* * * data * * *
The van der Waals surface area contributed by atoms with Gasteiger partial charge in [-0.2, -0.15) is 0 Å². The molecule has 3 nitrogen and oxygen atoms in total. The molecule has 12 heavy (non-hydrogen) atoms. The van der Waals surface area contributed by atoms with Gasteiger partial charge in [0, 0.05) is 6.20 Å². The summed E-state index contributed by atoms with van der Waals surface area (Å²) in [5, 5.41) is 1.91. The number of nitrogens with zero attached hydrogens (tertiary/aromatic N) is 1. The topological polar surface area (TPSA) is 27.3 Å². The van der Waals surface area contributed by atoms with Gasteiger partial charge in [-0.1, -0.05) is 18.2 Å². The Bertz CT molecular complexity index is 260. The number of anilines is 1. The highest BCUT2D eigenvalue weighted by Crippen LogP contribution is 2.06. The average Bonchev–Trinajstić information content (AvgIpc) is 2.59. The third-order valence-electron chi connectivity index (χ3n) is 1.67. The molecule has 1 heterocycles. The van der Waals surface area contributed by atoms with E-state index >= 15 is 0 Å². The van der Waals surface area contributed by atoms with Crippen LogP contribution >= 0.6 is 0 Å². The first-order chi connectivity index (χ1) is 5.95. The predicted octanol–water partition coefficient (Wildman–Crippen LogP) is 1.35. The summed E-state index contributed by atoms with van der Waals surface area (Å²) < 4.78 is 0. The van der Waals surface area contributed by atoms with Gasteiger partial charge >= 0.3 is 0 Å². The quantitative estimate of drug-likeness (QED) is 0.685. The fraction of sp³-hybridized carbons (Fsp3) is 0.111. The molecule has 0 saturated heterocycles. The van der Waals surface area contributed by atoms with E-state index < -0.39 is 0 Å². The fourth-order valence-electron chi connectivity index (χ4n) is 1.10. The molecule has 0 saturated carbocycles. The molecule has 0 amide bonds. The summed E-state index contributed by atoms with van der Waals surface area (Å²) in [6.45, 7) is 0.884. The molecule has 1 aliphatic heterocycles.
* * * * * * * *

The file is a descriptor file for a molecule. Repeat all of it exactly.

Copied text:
The van der Waals surface area contributed by atoms with Gasteiger partial charge in [-0.2, -0.15) is 0 Å². The molecule has 3 nitrogen and oxygen atoms in total. The molecule has 12 heavy (non-hydrogen) atoms. The van der Waals surface area contributed by atoms with Gasteiger partial charge in [0, 0.05) is 6.20 Å². The summed E-state index contributed by atoms with van der Waals surface area (Å²) in [5, 5.41) is 1.91. The number of nitrogens with zero attached hydrogens (tertiary/aromatic N) is 1. The topological polar surface area (TPSA) is 27.3 Å². The van der Waals surface area contributed by atoms with Gasteiger partial charge in [-0.1, -0.05) is 18.2 Å². The Bertz CT molecular complexity index is 260. The number of anilines is 1. The highest BCUT2D eigenvalue weighted by Crippen LogP contribution is 2.06. The average Bonchev–Trinajstić information content (AvgIpc) is 2.59. The third-order valence-electron chi connectivity index (χ3n) is 1.67. The molecule has 1 heterocycles. The van der Waals surface area contributed by atoms with E-state index >= 15 is 0 Å². The van der Waals surface area contributed by atoms with Crippen LogP contribution >= 0.6 is 0 Å². The first-order chi connectivity index (χ1) is 5.95. The predicted octanol–water partition coefficient (Wildman–Crippen LogP) is 1.35. The summed E-state index contributed by atoms with van der Waals surface area (Å²) < 4.78 is 0. The van der Waals surface area contributed by atoms with Gasteiger partial charge >= 0.3 is 0 Å². The quantitative estimate of drug-likeness (QED) is 0.685. The fraction of sp³-hybridized carbons (Fsp3) is 0.111. The molecule has 0 saturated heterocycles. The van der Waals surface area contributed by atoms with E-state index < -0.39 is 0 Å². The fourth-order valence-electron chi connectivity index (χ4n) is 1.10. The molecule has 0 saturated carbocycles. The molecule has 0 amide bonds. The summed E-state index contributed by atoms with van der Waals surface area (Å²) in [6.45, 7) is 0.884. The molecule has 1 aliphatic heterocycles.